The funding that the Wenas Mammoth Foundation (WMF) received in 2022 from the Yakima Fresh Hop Group, as well as other funders, allowed us to increase our 2022 STEM Paleontology, Archaeology, and Geology Summer Camp enrollments. Some of the upgrades we did to increase our participant numbers and meet grant and state requirements were building materials for the 2nd mock dig box with life-size mammoth bone casts, 16’ x 24’ wall tent and floor mats, ADA outhouse, well water test, geology canvas packs with geology tools, additional field archaeology and geology tools, mammoth t-shirts, storage cubes for student’s belongings, and “certificate of participation” for all students.
In 2022, the WMF was able to reach students from underrepresented populations that otherwise would not have been able to attend the summer camps. We were able to develop partnerships with the Union Gap School District and the Yakima School District. These partnerships allowed us to reach 41 youths that were furthest from educational justice. Each district was scheduled a week for their 3-day day camp, and each individual districts would register students who met the criteria. The districts would provide transportation, lunches, and snacks. The Wenas Mammoth Foundation would wave the registration fees for each student and give each student a mammoth t-shirt. This opportunity gave underrepresented students the ability to participate in a local, outdoor scientific environment and learn about local earth science and STEM careers. Funding from the Yakima Fresh Hop Group, Schools Out WA and OSPI, Legends Casino Hotel, Pacific Power Foundation, and the Paleontological Society helped us reach students that otherwise would not have had this educational opportunity.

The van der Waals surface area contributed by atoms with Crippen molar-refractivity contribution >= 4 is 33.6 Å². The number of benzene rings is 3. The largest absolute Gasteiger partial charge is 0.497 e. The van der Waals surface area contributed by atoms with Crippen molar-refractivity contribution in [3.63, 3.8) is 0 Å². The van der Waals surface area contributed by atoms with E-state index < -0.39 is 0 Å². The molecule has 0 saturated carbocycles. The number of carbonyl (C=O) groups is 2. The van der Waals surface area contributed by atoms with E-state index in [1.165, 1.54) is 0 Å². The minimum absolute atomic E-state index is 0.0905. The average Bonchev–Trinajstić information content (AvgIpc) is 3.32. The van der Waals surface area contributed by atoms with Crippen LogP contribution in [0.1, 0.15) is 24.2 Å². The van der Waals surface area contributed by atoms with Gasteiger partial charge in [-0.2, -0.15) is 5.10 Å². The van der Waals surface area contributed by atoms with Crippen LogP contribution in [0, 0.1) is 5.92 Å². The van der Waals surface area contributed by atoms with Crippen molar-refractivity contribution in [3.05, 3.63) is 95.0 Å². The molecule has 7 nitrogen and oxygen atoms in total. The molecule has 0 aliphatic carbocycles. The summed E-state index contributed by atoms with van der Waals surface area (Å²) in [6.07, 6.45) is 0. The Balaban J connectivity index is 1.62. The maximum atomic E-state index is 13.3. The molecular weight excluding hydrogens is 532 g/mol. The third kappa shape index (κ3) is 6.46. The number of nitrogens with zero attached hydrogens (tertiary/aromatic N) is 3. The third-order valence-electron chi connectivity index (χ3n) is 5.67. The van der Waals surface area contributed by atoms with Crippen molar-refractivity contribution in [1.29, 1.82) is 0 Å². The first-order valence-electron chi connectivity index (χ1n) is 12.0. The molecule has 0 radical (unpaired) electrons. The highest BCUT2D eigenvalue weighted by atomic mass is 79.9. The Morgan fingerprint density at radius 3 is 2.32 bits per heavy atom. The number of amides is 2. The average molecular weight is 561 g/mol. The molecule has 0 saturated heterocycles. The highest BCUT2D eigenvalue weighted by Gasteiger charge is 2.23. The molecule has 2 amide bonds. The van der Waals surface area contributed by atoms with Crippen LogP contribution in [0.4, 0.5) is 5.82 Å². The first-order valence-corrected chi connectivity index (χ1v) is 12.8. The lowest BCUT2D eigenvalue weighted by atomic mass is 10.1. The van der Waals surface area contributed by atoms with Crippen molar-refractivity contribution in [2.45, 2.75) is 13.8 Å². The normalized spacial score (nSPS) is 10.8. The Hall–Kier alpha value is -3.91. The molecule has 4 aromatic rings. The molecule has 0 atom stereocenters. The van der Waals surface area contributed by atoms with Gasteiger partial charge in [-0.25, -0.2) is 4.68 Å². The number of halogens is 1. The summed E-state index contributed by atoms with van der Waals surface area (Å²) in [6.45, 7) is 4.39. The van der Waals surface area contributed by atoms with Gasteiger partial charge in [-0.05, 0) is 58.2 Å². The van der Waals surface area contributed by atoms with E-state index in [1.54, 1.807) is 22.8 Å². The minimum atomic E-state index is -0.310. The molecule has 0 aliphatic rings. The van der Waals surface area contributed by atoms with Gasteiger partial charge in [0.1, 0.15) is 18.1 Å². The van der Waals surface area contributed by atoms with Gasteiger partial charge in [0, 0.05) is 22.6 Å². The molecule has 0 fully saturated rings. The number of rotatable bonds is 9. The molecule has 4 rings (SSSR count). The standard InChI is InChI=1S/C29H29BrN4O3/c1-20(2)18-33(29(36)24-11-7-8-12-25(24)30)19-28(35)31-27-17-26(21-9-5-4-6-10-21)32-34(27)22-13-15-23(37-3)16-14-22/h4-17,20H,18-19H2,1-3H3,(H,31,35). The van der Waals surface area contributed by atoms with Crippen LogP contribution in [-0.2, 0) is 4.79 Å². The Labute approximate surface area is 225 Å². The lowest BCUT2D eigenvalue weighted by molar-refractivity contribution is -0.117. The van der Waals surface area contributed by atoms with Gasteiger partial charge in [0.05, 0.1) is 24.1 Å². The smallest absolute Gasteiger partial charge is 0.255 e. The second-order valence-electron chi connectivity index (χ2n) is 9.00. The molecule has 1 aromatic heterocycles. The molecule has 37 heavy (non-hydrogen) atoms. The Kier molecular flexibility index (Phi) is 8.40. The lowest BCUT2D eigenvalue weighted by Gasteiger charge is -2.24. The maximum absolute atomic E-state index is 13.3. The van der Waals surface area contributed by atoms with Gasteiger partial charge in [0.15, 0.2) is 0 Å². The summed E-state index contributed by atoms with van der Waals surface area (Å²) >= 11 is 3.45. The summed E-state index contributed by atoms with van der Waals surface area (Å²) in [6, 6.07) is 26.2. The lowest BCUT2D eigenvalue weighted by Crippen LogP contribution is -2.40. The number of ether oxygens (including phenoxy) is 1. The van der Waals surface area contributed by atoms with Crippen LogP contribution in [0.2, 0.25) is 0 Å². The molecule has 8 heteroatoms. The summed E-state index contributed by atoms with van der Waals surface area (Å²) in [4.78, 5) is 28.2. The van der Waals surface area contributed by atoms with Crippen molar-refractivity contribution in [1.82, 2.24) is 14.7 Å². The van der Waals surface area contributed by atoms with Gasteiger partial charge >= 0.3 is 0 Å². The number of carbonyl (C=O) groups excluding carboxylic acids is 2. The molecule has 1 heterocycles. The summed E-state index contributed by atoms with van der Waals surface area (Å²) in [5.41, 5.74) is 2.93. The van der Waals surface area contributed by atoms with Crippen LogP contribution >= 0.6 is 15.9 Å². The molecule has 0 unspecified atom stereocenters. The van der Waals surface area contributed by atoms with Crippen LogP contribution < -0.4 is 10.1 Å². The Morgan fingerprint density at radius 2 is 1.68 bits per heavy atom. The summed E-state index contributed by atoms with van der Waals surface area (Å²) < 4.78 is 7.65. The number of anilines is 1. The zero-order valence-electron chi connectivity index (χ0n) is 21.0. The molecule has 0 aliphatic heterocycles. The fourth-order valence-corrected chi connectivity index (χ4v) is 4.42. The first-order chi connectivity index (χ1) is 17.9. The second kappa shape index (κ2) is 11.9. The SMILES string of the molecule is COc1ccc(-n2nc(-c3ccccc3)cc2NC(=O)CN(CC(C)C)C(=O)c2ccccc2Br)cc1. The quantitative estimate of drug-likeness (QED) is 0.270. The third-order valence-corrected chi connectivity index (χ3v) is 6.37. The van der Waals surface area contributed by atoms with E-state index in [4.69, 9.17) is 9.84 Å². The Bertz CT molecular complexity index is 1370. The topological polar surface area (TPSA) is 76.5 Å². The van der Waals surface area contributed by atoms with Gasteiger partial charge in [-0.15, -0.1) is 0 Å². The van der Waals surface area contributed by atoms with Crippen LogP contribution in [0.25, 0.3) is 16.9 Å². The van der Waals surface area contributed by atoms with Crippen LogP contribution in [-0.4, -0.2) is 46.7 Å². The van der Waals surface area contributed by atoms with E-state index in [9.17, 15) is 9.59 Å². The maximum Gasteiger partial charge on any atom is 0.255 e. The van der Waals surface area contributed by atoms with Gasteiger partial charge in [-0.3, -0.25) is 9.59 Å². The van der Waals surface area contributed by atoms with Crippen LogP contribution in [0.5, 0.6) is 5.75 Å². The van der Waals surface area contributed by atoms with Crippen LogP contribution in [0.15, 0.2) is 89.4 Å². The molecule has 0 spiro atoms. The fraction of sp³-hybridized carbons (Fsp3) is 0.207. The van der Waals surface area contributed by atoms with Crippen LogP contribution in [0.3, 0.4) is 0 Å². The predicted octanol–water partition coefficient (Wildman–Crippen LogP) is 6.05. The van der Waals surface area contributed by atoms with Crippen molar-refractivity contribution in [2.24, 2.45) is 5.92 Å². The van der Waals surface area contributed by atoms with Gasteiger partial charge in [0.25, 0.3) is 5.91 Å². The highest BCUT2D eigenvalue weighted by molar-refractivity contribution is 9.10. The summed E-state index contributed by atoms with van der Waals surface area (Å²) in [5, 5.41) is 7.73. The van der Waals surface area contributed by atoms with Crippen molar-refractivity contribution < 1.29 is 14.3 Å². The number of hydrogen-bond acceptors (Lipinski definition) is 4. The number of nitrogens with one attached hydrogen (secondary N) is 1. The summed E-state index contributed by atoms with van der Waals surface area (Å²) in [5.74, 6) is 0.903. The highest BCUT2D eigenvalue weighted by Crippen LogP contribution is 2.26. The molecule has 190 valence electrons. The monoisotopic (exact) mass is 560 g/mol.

Our goal was to have a total of five camps this year. We had one camp that reached 26 local K-12 teachers. These teachers learned about local earth sciences, STEM careers, and gain resources to take back to their classrooms. We believe that giving teachers this learning experience not only gives the teachers the opportunity to earn their required 15 STEM clock hours and learn about local earth science, but also the opportunity to share this information with their students. The connection with the teachers has strengthen the relationship between their schools and the WMF through school tours of the dig site and scheduling the WMF to visit their classrooms and science fairs.
The WMF also had 2 weeks of regular camp for beginning and returning students who did not qualify as underrepresented youth. Our beginners learned the methods of archaeology, paleontology, geology, and STEM careers. The return camper visited local geological formations and developed a theory on what the surrounding basalt mountains and the sedimentations of Wenas Mammoth Mountain tells them. These students also used the skills they learned in the beginning archaeology, paleontology, and geology camp to open an actual excavation unit.